In other events of the week, I have been a busy baker again, making our family’s weekly bread the same as I used to. I’ve made a variety of different “weekly breads” over the years, ranging from white, to wheat, to whole wheat, to wheat sourdough, to dairy-free fiber-bomb nut bread. Given the circumstances going on in the world right now, I’m starting with a very basic loaf for now, relying on my commercial-sized bag of yeast I always have on hand. I will be starting some sourdough here soon as a back-up plan, so for those of you who didn’t or cannot now get your hands on some yeast, stay tuned. (Sourdough acts a raising agent when commercially produced yeast cannot be bought because there is yeast all around us. Sourdough attracts “wild yeast” and lets you tame it, so long as you keep it fed, for use in baking). For now, my goal for this loaf is economy and flexibility, meaning I can use more or less wheat flour, depending on availability, or even trade-in a liquid oil for the butter. After some trial and error, I think I’ve come-up with a solid loaf that can be adapted to suit our ever-changing conditions.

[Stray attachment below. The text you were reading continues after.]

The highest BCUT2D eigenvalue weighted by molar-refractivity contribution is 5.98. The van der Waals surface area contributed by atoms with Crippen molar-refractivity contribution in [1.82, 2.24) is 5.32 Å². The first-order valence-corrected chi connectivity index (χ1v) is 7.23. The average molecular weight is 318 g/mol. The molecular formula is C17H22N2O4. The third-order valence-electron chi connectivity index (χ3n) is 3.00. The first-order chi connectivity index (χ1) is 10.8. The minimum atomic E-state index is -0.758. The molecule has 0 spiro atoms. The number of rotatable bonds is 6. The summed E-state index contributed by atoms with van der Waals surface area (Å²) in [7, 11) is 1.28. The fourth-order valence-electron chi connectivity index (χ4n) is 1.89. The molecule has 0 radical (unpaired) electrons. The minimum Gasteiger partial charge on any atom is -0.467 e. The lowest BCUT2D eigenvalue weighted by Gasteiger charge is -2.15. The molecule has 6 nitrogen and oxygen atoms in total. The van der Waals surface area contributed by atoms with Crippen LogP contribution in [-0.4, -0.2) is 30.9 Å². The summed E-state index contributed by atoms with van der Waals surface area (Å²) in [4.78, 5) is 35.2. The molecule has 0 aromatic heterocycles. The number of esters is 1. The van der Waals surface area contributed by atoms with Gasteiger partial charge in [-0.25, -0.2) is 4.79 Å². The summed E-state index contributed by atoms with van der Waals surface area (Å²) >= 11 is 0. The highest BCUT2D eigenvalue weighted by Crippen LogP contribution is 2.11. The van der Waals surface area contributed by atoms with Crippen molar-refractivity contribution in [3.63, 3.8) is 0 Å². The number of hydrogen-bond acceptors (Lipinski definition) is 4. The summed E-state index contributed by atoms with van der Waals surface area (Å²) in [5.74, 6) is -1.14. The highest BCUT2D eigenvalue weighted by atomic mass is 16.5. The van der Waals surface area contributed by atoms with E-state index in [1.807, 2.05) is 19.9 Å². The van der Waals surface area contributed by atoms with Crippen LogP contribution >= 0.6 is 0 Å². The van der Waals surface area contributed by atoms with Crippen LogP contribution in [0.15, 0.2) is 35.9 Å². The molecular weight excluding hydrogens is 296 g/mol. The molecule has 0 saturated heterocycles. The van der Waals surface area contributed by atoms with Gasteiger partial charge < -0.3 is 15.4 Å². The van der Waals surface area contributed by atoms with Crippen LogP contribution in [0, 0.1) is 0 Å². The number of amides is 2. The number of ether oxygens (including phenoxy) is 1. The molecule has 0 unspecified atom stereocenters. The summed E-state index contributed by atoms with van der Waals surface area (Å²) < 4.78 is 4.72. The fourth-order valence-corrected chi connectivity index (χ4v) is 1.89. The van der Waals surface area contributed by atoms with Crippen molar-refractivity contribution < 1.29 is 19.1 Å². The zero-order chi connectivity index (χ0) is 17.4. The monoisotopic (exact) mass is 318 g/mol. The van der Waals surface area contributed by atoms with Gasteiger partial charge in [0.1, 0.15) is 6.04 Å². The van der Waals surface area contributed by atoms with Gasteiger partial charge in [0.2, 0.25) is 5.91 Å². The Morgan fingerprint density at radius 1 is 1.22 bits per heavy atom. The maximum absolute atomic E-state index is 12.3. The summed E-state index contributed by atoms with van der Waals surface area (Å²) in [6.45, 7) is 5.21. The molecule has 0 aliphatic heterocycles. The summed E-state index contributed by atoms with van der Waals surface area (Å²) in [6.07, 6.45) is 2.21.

Weekly Bread (for now)
Yield: 1 1.5 quart bread pan loaf
1 1/2 C warm water (110 degrees Fahrenheit)
2 t yeast
1/4 C honey or 2 T sugar
1 t sea salt
4 T butter or oil (or a mixture of both)
3 C whole wheat flour
1 – 2 C AP flour (or 4 – 5 C flour of your choice)
Heat the water and pour into a measuring cup, using a thermometer to check the temperature. Add the yeast and let it set 5 minutes. If you’re using sugar, you may add it now.
Meanwhile, in the bowl of a stand mixer, add the honey (if using), butter/oil, and salt. Once the yeast mixture is ready, add it to the bowl and stir lightly with a rubber spatula. Add in all of the wheat flour and stir with the rubber spatula. Add 1 cup of the AP flour and stir that in with the rubber spatula. Turn the mixer on to low speed (the second setting) with the dough hook attachment and begin to knead. Knead for 3-4 minutes and then check the dough’s consistency. If it’s a fairly well-formed ball that isn’t sticking too the sides or much of the bottom of the bowl, keep kneading without adding more flour. If it’s a little sticky, and the bottom is significantly attached to the bottom of the bowl, add 1/2 C more flour and knead. Knead for 8 minutes.
Prepare a bowl by very lightly oiling it, then turn the dough out and around in the oil to coat it. Set the bowl in a warm place covered with a tea towel and let rise for 1 – 2 hours.
Deflate the dough by placing your knuckles into it and pressing (punching down). Lightly flour a surface and dump the dough out onto the flour. Lightly oil or butter a bread loaf pan and set aside. With a rolling pin, roll into a roughly 8×10 inch rectangle about 1/2 inch thick, being careful to roll out any air bubbles.